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June 15, 2011

Little Adults

It may be the experience of years that causes me to view all children as little adults. They will mature so quickly. The stumbling, foolish ten-year-old will be an adult in just ten years. In twenty years it will be obvious to him and others whether his life is a success or a failure. Will this little guy or gal running around the church yard think of me favorably ten years from now? What will be his memories of me? Will he remember me as a grumpy old man that spoiled all his fun, or as someone who took interest in his life and was a friend as he was growing up? Will he come to me for counsel or say, “He is the last person I want to talk to”?

I feel the need to address all children as people of worth, as souls soaking up their surroundings and forming worldviews with every experience. Each of us is a vital part of the mold that forms eternal souls. It is a grave responsibility.

I still have unpleasant memories of several adults, dating back as early as four years old—some brief word spoken in passing, a slight or dismissal, a rebuke I felt was not warranted. Uncles, cousins, church leaders, school teachers, ministers, friends of the family, they knew not that in one event they left an impression by which they are still judged today.

The disciples felt there were too many children crowding Jesus, preventing adult conversation, no doubt making too much noise, not appreciating the gravity of the moment, so they rebuked the adults for allowing their children to press in upon Jesus. “But when Jesus saw it, he was much displeased, and said unto them, Suffer the little children to come unto me, and forbid them not: for of such is the kingdom of God” (Mark 10:14).

If we ignore the children until their untoward behavior demands our attention, we are foolishly wasting human resources. Better to bind what is not yet broken than to try to repair the shattered and wasted lives of adults.

Go love a child today; see the adult in them and plant seeds that will bear fruit long after you are gone. ☺



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8 comments on “Apprenticeship”

  1. Oh how this is so true! Thank you for writing this! I grew up in a home where I felt like a worthless child, and am still treated that way as an adult. How glorious a privilege to be raising my children differently and teach them that they matter to me and even greater -matter to the Creator of the Universe.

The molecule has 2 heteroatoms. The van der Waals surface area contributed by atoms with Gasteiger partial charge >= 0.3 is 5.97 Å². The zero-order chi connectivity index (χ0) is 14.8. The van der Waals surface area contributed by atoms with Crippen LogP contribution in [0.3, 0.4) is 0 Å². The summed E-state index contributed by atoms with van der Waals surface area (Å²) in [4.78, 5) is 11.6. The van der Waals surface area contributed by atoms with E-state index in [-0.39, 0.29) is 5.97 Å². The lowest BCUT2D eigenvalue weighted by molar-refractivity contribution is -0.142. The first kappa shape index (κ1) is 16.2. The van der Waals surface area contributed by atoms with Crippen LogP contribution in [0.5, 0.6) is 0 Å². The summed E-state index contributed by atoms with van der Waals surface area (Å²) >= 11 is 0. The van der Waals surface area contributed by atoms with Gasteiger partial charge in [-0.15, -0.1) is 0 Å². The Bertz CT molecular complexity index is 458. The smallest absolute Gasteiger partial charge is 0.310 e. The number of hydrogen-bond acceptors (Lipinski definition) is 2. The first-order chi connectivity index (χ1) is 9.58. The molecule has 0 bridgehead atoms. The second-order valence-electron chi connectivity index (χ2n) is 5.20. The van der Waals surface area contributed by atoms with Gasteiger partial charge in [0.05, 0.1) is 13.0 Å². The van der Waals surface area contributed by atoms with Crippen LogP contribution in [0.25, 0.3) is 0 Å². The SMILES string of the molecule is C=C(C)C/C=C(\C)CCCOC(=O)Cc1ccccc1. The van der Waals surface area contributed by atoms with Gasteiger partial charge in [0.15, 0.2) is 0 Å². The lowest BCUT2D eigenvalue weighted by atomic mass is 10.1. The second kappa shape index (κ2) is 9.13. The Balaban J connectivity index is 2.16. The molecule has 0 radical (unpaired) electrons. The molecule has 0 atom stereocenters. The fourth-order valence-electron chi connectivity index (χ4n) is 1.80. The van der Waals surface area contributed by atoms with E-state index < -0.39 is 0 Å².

2. Our home school group had gotten rather “results” oriented. My son (a high school Junior at the time) was deeply insulted by the groups “honor society” adult leader. Her very public and derogatory comment to my son was that he had not completed a community college associates degree as some high schoolers in the group had. She further went on to negatively state that my son had no four year college ambitions. This greatly affected my son. Praise the Lord he is currently in a vocational school training to be a machinist. I’d much rather hang some of his handy work on the wall than a piece of paper (degree).

    Ironic too the title “Apprenticeship.” I’m a community college instructor (TV Production) and the academic process really hinders that which could better be learned through apprenticeship.

    In an apprenticeship you can clearly define that one lacks aptitude, desire and skill and remove them from the process. In the academic world they can muddle their way through and acquire a degree (piece of paper) comparable to the best with no real delineation of skills.

  3. I am 34 years old. I grew up in a non-Christian home where my father and my mother never agreed on anything. I’ve never had an important conversation with my father, although he was always at home and eat with us every day. I don

  4. Dear Claudia,
    Your comment describes my father, so my heart goes out to you. I ask my heavenly Father to show you real Fatherly love and I am praying right now for your salvation. It is a matter of your heart, all you have to do is accept HIM. Luke 11:9
    And I say unto you, Ask, and it shall be given you; seek, and ye shall find; knock, and it shall be opened unto you.